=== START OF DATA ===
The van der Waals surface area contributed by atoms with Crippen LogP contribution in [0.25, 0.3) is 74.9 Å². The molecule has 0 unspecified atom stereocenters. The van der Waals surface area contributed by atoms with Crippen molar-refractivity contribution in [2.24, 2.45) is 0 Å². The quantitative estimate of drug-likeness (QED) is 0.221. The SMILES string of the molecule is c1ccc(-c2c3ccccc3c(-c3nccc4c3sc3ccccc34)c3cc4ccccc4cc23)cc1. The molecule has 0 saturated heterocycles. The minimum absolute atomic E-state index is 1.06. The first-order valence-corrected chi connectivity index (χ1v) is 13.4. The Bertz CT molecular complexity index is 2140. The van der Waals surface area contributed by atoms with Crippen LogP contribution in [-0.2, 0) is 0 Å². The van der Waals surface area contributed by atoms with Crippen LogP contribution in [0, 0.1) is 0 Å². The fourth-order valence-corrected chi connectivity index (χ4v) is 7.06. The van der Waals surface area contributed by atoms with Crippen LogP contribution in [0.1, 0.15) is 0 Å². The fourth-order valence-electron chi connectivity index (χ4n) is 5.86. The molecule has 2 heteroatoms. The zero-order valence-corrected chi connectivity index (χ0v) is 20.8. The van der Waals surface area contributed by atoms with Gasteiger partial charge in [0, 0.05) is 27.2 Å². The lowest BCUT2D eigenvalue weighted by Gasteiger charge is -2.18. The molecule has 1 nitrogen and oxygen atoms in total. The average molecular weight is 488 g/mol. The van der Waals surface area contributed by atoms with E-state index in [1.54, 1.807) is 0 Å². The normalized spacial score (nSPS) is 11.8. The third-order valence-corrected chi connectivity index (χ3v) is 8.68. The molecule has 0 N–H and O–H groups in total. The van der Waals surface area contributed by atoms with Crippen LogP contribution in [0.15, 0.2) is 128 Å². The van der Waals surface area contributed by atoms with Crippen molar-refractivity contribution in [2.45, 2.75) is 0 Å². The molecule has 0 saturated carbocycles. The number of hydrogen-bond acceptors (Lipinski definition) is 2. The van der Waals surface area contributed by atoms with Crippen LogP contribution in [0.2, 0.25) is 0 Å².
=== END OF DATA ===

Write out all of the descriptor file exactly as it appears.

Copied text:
The van der Waals surface area contributed by atoms with Crippen LogP contribution in [0.25, 0.3) is 74.9 Å². The molecule has 0 unspecified atom stereocenters. The van der Waals surface area contributed by atoms with Crippen molar-refractivity contribution in [2.24, 2.45) is 0 Å². The quantitative estimate of drug-likeness (QED) is 0.221. The SMILES string of the molecule is c1ccc(-c2c3ccccc3c(-c3nccc4c3sc3ccccc34)c3cc4ccccc4cc23)cc1. The molecule has 0 saturated heterocycles. The minimum absolute atomic E-state index is 1.06. The first-order valence-corrected chi connectivity index (χ1v) is 13.4. The Bertz CT molecular complexity index is 2140. The van der Waals surface area contributed by atoms with Crippen LogP contribution in [-0.2, 0) is 0 Å². The van der Waals surface area contributed by atoms with Crippen LogP contribution in [0, 0.1) is 0 Å². The fourth-order valence-corrected chi connectivity index (χ4v) is 7.06. The van der Waals surface area contributed by atoms with Crippen LogP contribution in [0.1, 0.15) is 0 Å². The fourth-order valence-electron chi connectivity index (χ4n) is 5.86. The molecule has 2 heteroatoms. The zero-order valence-corrected chi connectivity index (χ0v) is 20.8. The van der Waals surface area contributed by atoms with Gasteiger partial charge in [0, 0.05) is 27.2 Å². The lowest BCUT2D eigenvalue weighted by Gasteiger charge is -2.18. The molecule has 1 nitrogen and oxygen atoms in total. The average molecular weight is 488 g/mol. The van der Waals surface area contributed by atoms with E-state index in [1.54, 1.807) is 0 Å². The normalized spacial score (nSPS) is 11.8. The third-order valence-corrected chi connectivity index (χ3v) is 8.68. The molecule has 0 N–H and O–H groups in total. The van der Waals surface area contributed by atoms with Crippen LogP contribution in [0.15, 0.2) is 128 Å². The van der Waals surface area contributed by atoms with Crippen molar-refractivity contribution in [2.45, 2.75) is 0 Å². The molecule has 0 saturated carbocycles. The number of hydrogen-bond acceptors (Lipinski definition) is 2. The van der Waals surface area contributed by atoms with Crippen LogP contribution in [0.2, 0.25) is 0 Å².